Illinois: Cahokia Summary

  • Last updated on November 10, 2022

The Cahokia Mounds were built by Mississippian Indians, who used the mounds as ceremonial centers. The largest and most famous of these structures is Monks Mound, which rises to a height of one hundred feet and has a base measuring eight thousand square feet. Sixty-eight of the estimated one hundred twenty mounds can still be viewed. The nearby town of Cahokia was founded in 1699 by French missionaries. It is the oldest permanent European settlement in Illinois and contains many historic French colonial buildings.

Site Offices:

Cahokia State Historic and World Heritage Site

P.O. Box 681

Collinsville, IL 62234

ph.: (618) 346-5160

Cahokia Chamber of Commerce

905 Falling Springs Road

Cahokia, IL 62206

ph.: (618) 332-1900

In southern Illinois, about fifteen miles east of St. Louis, Missouri, lie the Cahokia Mounds, the remains of what was once the largest prehistoric American city north of Mexico. Some authorities estimate that its population reached 20,000, although other scholars believe the population may have grown as large as 100,000. The people of ancient Cahokia, who are today referred to as Mississippians, were strong, successful, and peaceful. Their culture emerged between 850 and 900 c.e., out of an earlier, late Woodland culture that developed there around 500 c.e. The Mississippians are remembered most for the amazing ceremonial mounds they built, many of which still exist. Because their population had vanished long before Christopher Columbus found his way to America in 1492, their history at Cahokia was unknown until relatively recently.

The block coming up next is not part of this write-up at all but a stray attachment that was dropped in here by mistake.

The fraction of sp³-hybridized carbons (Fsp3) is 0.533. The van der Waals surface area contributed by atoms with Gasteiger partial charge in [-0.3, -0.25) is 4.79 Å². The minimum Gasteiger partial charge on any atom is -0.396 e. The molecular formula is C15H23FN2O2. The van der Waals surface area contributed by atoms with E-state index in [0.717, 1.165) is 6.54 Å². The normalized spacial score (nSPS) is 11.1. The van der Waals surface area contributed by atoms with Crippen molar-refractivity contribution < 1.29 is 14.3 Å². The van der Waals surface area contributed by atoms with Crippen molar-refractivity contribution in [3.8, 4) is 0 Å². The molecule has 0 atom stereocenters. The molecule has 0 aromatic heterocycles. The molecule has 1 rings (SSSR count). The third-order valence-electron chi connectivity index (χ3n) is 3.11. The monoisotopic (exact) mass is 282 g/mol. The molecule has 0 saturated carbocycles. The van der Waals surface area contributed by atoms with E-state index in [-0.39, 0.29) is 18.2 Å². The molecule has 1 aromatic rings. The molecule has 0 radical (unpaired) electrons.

Early Mound Builders

Cahokia’s ceremonial mounds at one time numbered one hundred twenty and covered thousands of acres. They were built between 900 and 1300 c.e., along the Mississippi River. Today, the sixty-eight remaining mounds, which span an area of 2,200 acres, are preserved in an archaeological park. The remains of thousands of other mounds have been found nearby in Illinois.

It is said that early white settlers refused to farm near the mounds because they were afraid of disturbing an Indian god. Eventually, the settlers simply worked around the mounds, paying little attention to them until the late 1800’s. Although many mounds have been carefully preserved, others are now located in the midst of local farms.

The site’s earliest history was not even known until the early 1800’s. The pioneers who came upon the mounds at first would not believe they were built by Indians. They thought instead that Vikings, Phoenicians, or a lost tribe of Israel had built them. By the 1890’s, people finally agreed that early Native Americans had indeed built the mounds.

Monks Mound

By far the most impressive mound is Monks Mound, or the Great Cahokia Mound. With a base measuring one thousand feet by eight hundred feet–broader than the Great Pyramid of Cheops in Egypt–and a height of one hundred feet, it is the largest prehistoric earthen structure in the New World. More than twenty-two million cubic feet of earth was moved just to build Monks Mound, a pyramidal structure with straight sides, almost in the shape of a parallelogram. On its south side, about thirty feet above the base, is a large terrace, which is now home to an orchard. On the other side, about sixty feet from the base, is a smaller, forested terrace. Atop the mound was a huge wooden palace, which measured 105 feet long by 48 feet wide by 50 feet high. According to one expert, construction of Monks Mound required the labor of thousands of Indians and was built in several stages. Named for Trappist missionaries who planted a garden there from 1809 to 1813, Monks Mound was originally home to the Mississippians’ high chief, who lived on its flattened peak in the palace.